As in Goldstein, this court agreed with Officer Long that there were no issues of material fact, but disagreed with his interpretation of the law. Therefore, summary judgment was entered against him. Officer Long had sufficient notice of this possibility because he argued there were no genuine issues of material fact and knew that if this court agreed with him about the facts and disagreed with him about the law, he risked a judgment in plaintiffs' favor.

Officer Long further contends he should have had the opportunity to offer additional facts into evidence and provide more detailed responses to dispute plaintiffs' statement of facts. This court disagrees. Officer Long had a sufficient opportunity to respond because this court rested its judgment solely on the law argued by Officer Long and facts which Officer Long consistently deemed as undisputed in his motion for summary judgment, his reply brief, his statement of facts, his response to plaintiffs' statement of facts, and his supplemental statement of facts. See id (losing party in a sua sponte summary judgment decision had necessary safeguards when no genuine issue of material fact existed); Anderson v. Liberty Lobby, Inc., 477 U.S. 242, 248, 106 S. Ct. 2505, 91 L. Ed. 2d 202 (1986) (irrelevant or unnecessary facts do not preclude summary judgment even when they are in dispute). Specifically, the judgment against Officer Long was based on the following undisputed facts: (1) Officer Long searched 30 students, an entire gym class; (2) the search was for missing money; and (3) Officer Long asked the students to remove their shirts and/or lower their pants for a visual inspection or an underwear waist band search. Because the judgment rested solely on undisputed facts, there would be no grounds for granting Officer Long's motion for reconsideration, even if notice was insufficient. See Malak, 784 F.2d at 280-81 (granting summary judgment sua sponte without notice is not reversible error *887 when the losing party could not raise issues to alter the entry of summary judgment) (internal citations omitted); English, 10 F.3d at 438 (harmless error doctrine saves premature rulings when the loser did not offer substantial opposition).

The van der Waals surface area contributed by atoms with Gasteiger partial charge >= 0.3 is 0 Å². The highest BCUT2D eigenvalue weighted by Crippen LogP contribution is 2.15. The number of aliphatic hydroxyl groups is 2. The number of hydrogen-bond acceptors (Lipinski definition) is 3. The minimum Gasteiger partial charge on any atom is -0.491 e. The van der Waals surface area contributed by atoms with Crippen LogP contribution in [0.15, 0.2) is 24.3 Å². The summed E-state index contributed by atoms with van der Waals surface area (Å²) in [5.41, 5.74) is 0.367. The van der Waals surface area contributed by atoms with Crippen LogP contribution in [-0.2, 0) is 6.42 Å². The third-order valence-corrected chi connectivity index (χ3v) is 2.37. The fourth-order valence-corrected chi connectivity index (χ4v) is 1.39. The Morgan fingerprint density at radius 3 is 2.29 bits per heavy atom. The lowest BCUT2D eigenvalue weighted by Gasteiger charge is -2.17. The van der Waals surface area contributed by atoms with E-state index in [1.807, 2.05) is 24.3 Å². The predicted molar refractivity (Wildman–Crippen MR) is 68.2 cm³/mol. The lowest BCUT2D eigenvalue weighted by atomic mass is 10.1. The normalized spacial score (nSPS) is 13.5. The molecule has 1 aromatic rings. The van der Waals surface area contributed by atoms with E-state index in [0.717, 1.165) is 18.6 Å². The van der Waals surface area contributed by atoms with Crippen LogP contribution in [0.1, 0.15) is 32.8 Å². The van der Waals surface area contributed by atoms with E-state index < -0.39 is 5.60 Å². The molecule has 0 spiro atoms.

Additionally, this court thoroughly evaluated Officer Long's motion for reconsideration, which includes his additional facts, his more detailed responses to plaintiffs' facts, and his description of further evidence he would like to provide. Viewed in the light most favorable to Officer Long, none of this evidence would change the decision to grant summary judgment in plaintiffs' favor. Accordingly, Officer Long's contention that he had insufficient notice and was denied an opportunity to respond fails.

II. Analysis based on undisputed facts 
A. Applicable search standard